Friday, August 5, 2011

Airport Drama

From the LA Times this morning:

“British novelist Tony Parsons is gearing up to tell tales from the terminal, as he assumes the role of writer-in-residence at London’s Heathrow Airport.  (He) will spend a week roaming the terminals in search of inspiration for his first collection of short stories… (and) hopes “Departures:  Seven Stories From Heathrow” will revive the airport fiction genre.”

I guess my life has taken a turn for the pedestrian in recent years, because when I think of airports, the following comes to mind:  stale air, indigestion, cranky children, shoulder pain from heavy bags, too much air conditioning, jarring noise, etc., etc.  Certainly not things anybody would want to read about.

I wasn’t aware that there was a genre for airport fiction, although I can think of some recent attempts to explore the theme.  In the 2009 movie Up in the Air George Clooney used airports and travel to escape forging any type of real life.  Jonathan Miles’s wildly inventive novel Dear American Airlines was written in the form of a letter from a traveler who’s been stranded, yes, in an airport.  Of course, many movies have pivotal airport scenes.  My personal favorite is from Moonstruck:  “I put a curse on that plane!”  Check out “The 25 Most Awesome Airport Scenes in Film” here.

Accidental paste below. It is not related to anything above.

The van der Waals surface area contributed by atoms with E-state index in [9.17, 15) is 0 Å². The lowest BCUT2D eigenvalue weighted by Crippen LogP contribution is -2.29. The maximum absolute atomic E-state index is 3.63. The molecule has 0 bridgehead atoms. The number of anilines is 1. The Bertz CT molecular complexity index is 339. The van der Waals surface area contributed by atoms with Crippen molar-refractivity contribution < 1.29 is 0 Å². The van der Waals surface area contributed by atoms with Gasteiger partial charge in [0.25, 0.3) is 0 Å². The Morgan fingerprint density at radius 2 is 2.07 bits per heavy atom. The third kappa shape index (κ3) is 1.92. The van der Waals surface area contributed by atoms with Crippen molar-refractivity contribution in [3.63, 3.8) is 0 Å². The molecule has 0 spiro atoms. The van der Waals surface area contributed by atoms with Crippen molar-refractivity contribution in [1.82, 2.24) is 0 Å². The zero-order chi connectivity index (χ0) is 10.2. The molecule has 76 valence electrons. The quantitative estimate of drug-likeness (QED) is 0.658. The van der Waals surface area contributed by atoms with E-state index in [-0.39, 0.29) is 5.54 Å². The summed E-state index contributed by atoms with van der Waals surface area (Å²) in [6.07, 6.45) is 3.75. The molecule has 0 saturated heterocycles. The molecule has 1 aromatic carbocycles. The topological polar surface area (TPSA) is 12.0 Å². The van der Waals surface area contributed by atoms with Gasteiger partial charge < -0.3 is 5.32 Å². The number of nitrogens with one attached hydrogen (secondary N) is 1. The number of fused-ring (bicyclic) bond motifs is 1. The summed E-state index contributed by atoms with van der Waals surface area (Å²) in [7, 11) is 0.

Airports can, in fact, spur creativity.  Here’s a video made earlier this summer by two guys stuck at DFW.

But back to writing about airports.  I suppose my own short story collection would look something like this:

  1. Woman is unable to get toddler to eat bagged snack prior to boarding.  Toddler then throws hysterical, hunger-induced fit once plane begins ascent.
  2. Woman misjudges boarding time and cannot get a Chai Tea Latte.  Full of spite and regret, she can hardly swallow the Earl Gray the flight attendant has provided.
  3. Bag tips over in bathroom stall, requiring woman to kneel and reach into adjacent stall for stray lipstick, hairbrush.  She wonders about the choices she’s made in her life.
  4. Computer decides to conduct 57 updates when woman really only wanted to quickly check email before her flight.  She has also forgotten her stack of magazines.  Why can’t things ever go right for her?
You get the picture.  Parsons described airports as “places of extreme emotion,” and in my younger years, I suppose I had some of those moments.  I’ll be interested to see what he comes up with.  Nothing, however, will ever trump this moment.  I challenge him to try.


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